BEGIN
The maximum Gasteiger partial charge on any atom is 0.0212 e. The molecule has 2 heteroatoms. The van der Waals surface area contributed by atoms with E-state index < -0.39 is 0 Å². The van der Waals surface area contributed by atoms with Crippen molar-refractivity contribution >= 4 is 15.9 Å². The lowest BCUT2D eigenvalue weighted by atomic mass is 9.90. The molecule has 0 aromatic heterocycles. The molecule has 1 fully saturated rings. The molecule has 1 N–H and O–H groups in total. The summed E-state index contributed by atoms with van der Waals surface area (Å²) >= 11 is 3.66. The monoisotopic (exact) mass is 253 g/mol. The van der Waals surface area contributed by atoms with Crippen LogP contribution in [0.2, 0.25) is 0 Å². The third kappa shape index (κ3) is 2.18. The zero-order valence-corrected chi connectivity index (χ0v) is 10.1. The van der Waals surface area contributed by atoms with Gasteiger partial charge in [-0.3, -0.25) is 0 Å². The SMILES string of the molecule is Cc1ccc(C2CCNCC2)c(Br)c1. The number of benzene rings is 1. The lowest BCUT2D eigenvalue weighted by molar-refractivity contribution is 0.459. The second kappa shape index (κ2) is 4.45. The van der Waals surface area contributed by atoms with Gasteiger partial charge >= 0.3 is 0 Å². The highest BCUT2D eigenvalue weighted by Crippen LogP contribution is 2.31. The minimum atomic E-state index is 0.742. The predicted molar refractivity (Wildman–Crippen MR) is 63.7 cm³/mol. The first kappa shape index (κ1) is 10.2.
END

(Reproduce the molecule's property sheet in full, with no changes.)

The maximum Gasteiger partial charge on any atom is 0.0212 e. The molecule has 2 heteroatoms. The van der Waals surface area contributed by atoms with E-state index < -0.39 is 0 Å². The van der Waals surface area contributed by atoms with Crippen molar-refractivity contribution >= 4 is 15.9 Å². The lowest BCUT2D eigenvalue weighted by atomic mass is 9.90. The molecule has 0 aromatic heterocycles. The molecule has 1 fully saturated rings. The molecule has 1 N–H and O–H groups in total. The summed E-state index contributed by atoms with van der Waals surface area (Å²) >= 11 is 3.66. The monoisotopic (exact) mass is 253 g/mol. The van der Waals surface area contributed by atoms with Crippen LogP contribution in [0.2, 0.25) is 0 Å². The third kappa shape index (κ3) is 2.18. The zero-order valence-corrected chi connectivity index (χ0v) is 10.1. The van der Waals surface area contributed by atoms with Gasteiger partial charge in [-0.3, -0.25) is 0 Å². The SMILES string of the molecule is Cc1ccc(C2CCNCC2)c(Br)c1. The number of benzene rings is 1. The lowest BCUT2D eigenvalue weighted by molar-refractivity contribution is 0.459. The second kappa shape index (κ2) is 4.45. The van der Waals surface area contributed by atoms with Gasteiger partial charge >= 0.3 is 0 Å². The highest BCUT2D eigenvalue weighted by Crippen LogP contribution is 2.31. The minimum atomic E-state index is 0.742. The predicted molar refractivity (Wildman–Crippen MR) is 63.7 cm³/mol. The first kappa shape index (κ1) is 10.2.